One year after the costliest cyberattack in history, debate continues as to whether NotPetya was “warlike” and whether the ubiquitous war exclusion found in cyber insurance policies could have prevented coverage.
NotPetya malware began spreading rapidly in June of 2017. It resembled the Petya ransomware in that it encrypted master files and demanded a Bitcoin ransom to restore access to those files, but it was far more dangerous because it could spread independently and it could encrypt pretty much any file beyond repair. The attack inflicted significant economic damage on several companies.
The attack’s focus on the Ukraine and its specific timing – it struck just before Constitution Day, when Ukraine celebrates its independence – led many to point the finger of blame at the Russian military, citing low-level conflict between the two countries after the occupation of Crimea in 2014 as the trigger. The US and UK governments supported this accusation.
“Everyone is aware of nation state hacking. The ultimate question is: at what point does a nation state cyberattack reach a level of severity that it enters the realm of cyber warfare?” said Matthew McCabe, assistant general counsel for cyber policy at Marsh.
“Certainly, in the case of NotPetya there were statements by the US and UK governments attributing the attack to the Russian military, but we can’t rush to judgment without ignoring the many other factors that come into play. Was NotPetya carried out by cyber privateers that acted without the instruction of any nation state government? What was the intent behind the attack? Did it support military purpose or was there an act of propaganda?”
McCabe addresses these questions and more in a new Marsh insight article entitled ‘NotPetya Was Not Cyber “War”’ in which he analyzes legal precedent to conclude that, despite the attack’s significant impact, NotPetya did not meet the criteria for “warlike” activity, and therefore does not trigger the war exclusion in cyber policies.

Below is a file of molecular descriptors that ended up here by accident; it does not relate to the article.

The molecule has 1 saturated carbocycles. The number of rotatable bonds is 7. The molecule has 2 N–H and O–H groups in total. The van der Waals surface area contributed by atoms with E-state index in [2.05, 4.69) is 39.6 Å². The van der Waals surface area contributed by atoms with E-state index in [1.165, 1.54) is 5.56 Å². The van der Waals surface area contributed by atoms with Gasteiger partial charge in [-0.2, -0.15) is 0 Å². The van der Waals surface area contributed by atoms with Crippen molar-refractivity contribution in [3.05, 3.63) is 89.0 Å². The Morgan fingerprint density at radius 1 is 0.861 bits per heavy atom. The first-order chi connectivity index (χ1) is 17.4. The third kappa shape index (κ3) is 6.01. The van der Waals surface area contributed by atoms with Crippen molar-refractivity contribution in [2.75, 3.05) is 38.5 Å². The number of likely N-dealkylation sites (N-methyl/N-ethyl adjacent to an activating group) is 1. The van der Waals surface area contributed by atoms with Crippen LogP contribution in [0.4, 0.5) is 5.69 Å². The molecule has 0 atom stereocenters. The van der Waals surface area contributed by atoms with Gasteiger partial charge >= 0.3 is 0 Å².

In the report, he states that in order for a cyberattack to escalate to “hostile and warlike” activity, its consequences must go beyond economic losses. He points back to when President Obama labelled a similar nation state cyberattack - which inflicted no physical damage but still proved very costly for a US company – as “an act of cyber vandalism.” For an attack to fall within the scope of the war exclusion, “there should be a comparable outcome, tantamount to a military use of force,” McCabe wrote.
“If a non-physical damage cyberattack facilitates additional warlike activity, such as troop movements or more hostile activity, then I would call that a hybrid attack,” McCabe told Insurance Business. “But in the instance of NotPetya, the attack caused serious concerns for private industry, but it didn’t challenge our national security, which is why it’s at the level President Obama spoke about with ‘cyber vandalism’.
“A war exclusion has never been triggered on a cyber policy. This is because we’re dealing with a ‘round peg in a square hole’ scenario in that the insurance industry has borrowed concepts and language from marine insurance policies written a century ago to address the new and quickly developing theory around cyber warfare. Markets and insureds have been asked to interpret this language in the context of cyber war. The real point of my article is to point out that there are too many voices reaching a conclusion of ‘warlike’ activity too quickly, without considering precedent and history.”